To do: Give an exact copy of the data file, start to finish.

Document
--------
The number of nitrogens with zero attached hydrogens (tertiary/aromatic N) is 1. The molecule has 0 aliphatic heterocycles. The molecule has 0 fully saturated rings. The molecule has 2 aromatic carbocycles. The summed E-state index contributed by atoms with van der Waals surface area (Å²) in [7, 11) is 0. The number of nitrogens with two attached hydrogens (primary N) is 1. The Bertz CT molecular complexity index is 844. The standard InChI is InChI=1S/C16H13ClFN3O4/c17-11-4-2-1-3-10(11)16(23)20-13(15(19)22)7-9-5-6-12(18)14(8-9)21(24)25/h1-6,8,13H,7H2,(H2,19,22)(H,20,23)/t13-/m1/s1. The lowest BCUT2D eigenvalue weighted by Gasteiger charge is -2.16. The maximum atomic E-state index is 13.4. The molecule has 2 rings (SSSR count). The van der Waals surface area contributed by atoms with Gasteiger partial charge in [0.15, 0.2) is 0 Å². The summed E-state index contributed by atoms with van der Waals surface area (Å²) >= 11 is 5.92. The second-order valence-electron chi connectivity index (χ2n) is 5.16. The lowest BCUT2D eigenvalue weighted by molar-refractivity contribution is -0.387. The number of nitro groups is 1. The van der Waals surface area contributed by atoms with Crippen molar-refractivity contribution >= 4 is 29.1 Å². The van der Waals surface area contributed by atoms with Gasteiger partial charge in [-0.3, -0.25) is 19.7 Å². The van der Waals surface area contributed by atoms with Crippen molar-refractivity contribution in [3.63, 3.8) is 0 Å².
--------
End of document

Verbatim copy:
The number of nitrogens with zero attached hydrogens (tertiary/aromatic N) is 1. The molecule has 0 aliphatic heterocycles. The molecule has 0 fully saturated rings. The molecule has 2 aromatic carbocycles. The summed E-state index contributed by atoms with van der Waals surface area (Å²) in [7, 11) is 0. The number of nitrogens with two attached hydrogens (primary N) is 1. The Bertz CT molecular complexity index is 844. The standard InChI is InChI=1S/C16H13ClFN3O4/c17-11-4-2-1-3-10(11)16(23)20-13(15(19)22)7-9-5-6-12(18)14(8-9)21(24)25/h1-6,8,13H,7H2,(H2,19,22)(H,20,23)/t13-/m1/s1. The lowest BCUT2D eigenvalue weighted by Gasteiger charge is -2.16. The maximum atomic E-state index is 13.4. The molecule has 2 rings (SSSR count). The van der Waals surface area contributed by atoms with Gasteiger partial charge in [0.15, 0.2) is 0 Å². The summed E-state index contributed by atoms with van der Waals surface area (Å²) >= 11 is 5.92. The second-order valence-electron chi connectivity index (χ2n) is 5.16. The lowest BCUT2D eigenvalue weighted by molar-refractivity contribution is -0.387. The number of nitro groups is 1. The van der Waals surface area contributed by atoms with Crippen molar-refractivity contribution >= 4 is 29.1 Å². The van der Waals surface area contributed by atoms with Gasteiger partial charge in [-0.3, -0.25) is 19.7 Å². The van der Waals surface area contributed by atoms with Crippen molar-refractivity contribution in [3.63, 3.8) is 0 Å².